Folding the camera, I returned to my cushion of soft grass. Had that spot beneath the tree a certain alien enchantment? I know that I was reluctant to leave it. . . .
I gazed upward at the curious round leaves. I closed my eyes. A breeze stirred the branches, and their whispered music lulled me into tranquil oblivion. And suddenly I saw again the pale red sky and the three suns. The land of three shadows! Again the great temple came into view. I seemed to be floating on the air—a disembodied spirit exploring the wonders of a mad, multi-dimensional world! The temple’s oddly angled cornices frightened me, and I knew that this place was one that no man on earth had ever seen in his wildest dreams.
Again the vast doorway yawned before me; and I was sucked within that black, writhing cloud. I seemed to be staring at space unlimited. I saw a void beyond my vocabulary to describe; a dark, bottomless gulf teeming with nameless shapes and entities—things of madness and delirium, as tenuous as a mist from Shamballah.
My soul shrank. I was terribly afraid. I screamed and screamed, and felt that I would soon go mad. Then in my dream I ran and ran in a fever of utter terror, but I did not know what I was running from. . . . I left that hideous temple and that hellish void, yet I knew I must, barring some miracle, return. . . .
At last my eyes flew open. I was not beneath the tree. I was sprawled on a rocky slope, my clothing torn and disordered. My hands were bleeding. I stood up, pain stabbing through me. I recognized the spot—the ridge where I had first seen the blasted area! I must have walked miles—unconscious! The tree was not in sight, and I was glad. . . . Even the knees of my trousers were torn, as if I had crawled part of the way. . . .
I glanced at the sun. Late afternoon! Where had I been? I snatched out my watch. It had stopped at 10:34. . . .

II.
“So you have the snapshots?” Theunis drawled. I met his gray eyes across the breakfast table. Three days had slipped by since my return from Hell’s Acres. I had told him about the dream beneath the tree, and he had laughed.
“Yes,” I replied. “They came last night. Haven’t had a chance to open them yet. Give ’em a good, careful study—if they aren’t all failures. Perhaps you’ll change your mind.”
Theunis smiled; sipped his coffee. I gave him the unopened envelope and he quickly broke the seal and withdrew the pictures. He glanced at the first one, and the smile faded from his leonine face. He crushed out his cigarette.
“My God, man! Look at this!”
I seized the glossy rectangle. It was the first picture of the tree, taken at a distance of fifty feet or so. The cause of Theunis’ excitement escaped me. There it was, standing boldly on the hill, while below it grew the jungle of grass where I had lain. In the distance were my snow-capped mountains!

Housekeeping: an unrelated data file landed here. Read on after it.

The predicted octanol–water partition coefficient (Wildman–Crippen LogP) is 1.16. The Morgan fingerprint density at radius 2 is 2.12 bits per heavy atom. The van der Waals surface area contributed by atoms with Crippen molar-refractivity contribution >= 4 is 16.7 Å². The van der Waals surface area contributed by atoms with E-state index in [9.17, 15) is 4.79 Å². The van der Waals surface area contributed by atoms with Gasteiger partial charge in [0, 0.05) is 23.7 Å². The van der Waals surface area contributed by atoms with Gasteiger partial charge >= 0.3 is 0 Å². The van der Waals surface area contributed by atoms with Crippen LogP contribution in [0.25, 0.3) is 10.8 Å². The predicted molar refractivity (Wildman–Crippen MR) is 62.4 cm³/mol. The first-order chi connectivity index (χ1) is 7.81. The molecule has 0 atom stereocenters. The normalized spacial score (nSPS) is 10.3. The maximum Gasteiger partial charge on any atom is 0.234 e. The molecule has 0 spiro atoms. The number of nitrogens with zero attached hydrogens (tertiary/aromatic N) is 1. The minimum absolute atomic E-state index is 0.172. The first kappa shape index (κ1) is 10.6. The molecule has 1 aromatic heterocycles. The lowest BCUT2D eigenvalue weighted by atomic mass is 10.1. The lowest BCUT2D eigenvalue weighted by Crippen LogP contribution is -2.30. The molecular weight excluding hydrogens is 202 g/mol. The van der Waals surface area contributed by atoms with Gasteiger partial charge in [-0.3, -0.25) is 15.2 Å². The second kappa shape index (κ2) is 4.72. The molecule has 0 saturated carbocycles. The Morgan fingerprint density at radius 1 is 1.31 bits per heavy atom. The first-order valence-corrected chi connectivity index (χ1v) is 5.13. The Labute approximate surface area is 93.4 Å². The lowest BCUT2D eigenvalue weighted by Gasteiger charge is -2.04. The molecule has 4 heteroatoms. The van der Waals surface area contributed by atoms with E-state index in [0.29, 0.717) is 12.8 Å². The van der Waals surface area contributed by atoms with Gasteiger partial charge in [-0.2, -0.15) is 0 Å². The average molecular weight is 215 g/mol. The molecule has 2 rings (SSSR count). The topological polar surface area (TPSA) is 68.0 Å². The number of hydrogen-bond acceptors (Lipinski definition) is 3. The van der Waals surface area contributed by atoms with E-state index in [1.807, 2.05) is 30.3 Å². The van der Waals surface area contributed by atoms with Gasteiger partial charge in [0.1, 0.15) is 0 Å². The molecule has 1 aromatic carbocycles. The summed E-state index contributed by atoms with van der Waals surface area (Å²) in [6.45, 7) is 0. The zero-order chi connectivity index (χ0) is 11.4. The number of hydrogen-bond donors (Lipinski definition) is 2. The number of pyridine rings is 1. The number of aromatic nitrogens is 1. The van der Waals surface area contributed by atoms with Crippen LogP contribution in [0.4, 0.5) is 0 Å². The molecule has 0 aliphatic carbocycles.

“There you are,” I cried. “The proof of my story—”
“Look at it!” Theunis snapped. “The shadows—there are three for every rock, bush, and tree!”
“He was right. . . . Below the tree, spread in fanlike incongruity, lay three overlapping shadows. Suddenly I realized that the picture held an abnormal and inconsistent element. The leaves on the thing were too lush for the work of sane nature, while the trunk was bulged and knotted in the most abhorrent shapes. Theunis dropped the picture on the table.
“There is something wrong,” I muttered. “The tree I saw didn’t look as repulsive as that—”
“Are you sure?” Theunis grated. “The fact is, you may have seen many things not recorded on this film.”
“It shows more than I saw!”
“That’s the point. There is something damnably out of place in this landscape; something I can’t understand. The tree seems to suggest a thought—beyond my grasp. . . . It is too misty; too uncertain; too unreal to be natural!” He rapped nervous fingers on the table. He snatched the remaining films and shuffled through them, rapidly.
I reached for the snapshot he had dropped, and sensed a touch of bizarre uncertainty and strangeness as my eyes absorbed its every detail. The flowers and weeds pointed at varying angles, while some of the grass grew in the most bewildering fashion. The tree seemed too veiled and clouded to be readily distinguished, but I noted the huge limbs and the half-bent flower stems that were ready to fall over, yet did not fall. And the many, overlapping shadows. . . . They were, altogether, very disquieting shadows—too long or short when compared to the stems they fell below to give one a feeling of comfortable normality. The landscape hadn’t shocked me the day of my visit. . . . There was a dark familiarity and mocking suggestion in it; something tangible, yet distant as the stars beyond the galaxy.
Theunis came back to earth. “Did you mention three suns in your dreaming orgy?”
I nodded, frankly puzzled. Then it dawned on me. My fingers trembled slightly as I stared at the picture again. My dream! Of course—
“The others are just like it,” Theunis said. “That same uncertainness; that suggestion. I should be able to catch the mood of the thing; see it in its real light, but it is too. . . . Perhaps later I shall find out, if I look at it long enough.”
We sat in silence for some time. A thought came to me, suddenly, prompted by a strange, inexplicable longing to visit the tree again. “Let’s make an excursion. I think I can take you there in half a day.”
“You’d better stay away,” replied Theunis, thoughtfully. “I doubt if you could find the place again if you wanted to.”
“Nonsense,” I replied. “Surely, with these photos to guide us—”
“Did you see any familiar landmarks in them?”
His observation was uncanny. After looking through the remaining snaps carefully, I had to admit that there were none.
Theunis muttered under his breath and drew viciously on his cigarette. “A perfectly normal—or nearly so—picture of a spot apparently dropped from nowhere. Seeing mountains at this low altitude is preposterous . . . but wait!”
He sprang from the chair as a hunted animal and raced from the room. I could hear him moving about in our makeshift library, cursing volubly. Before long he reappeared with an old, leather-bound volume. Theunis opened it reverently, and peered over the odd characters.
“What do you call that?” I inquired.
“This is an early English translation of the Chronicle of Nath, written by Rudolf Yergle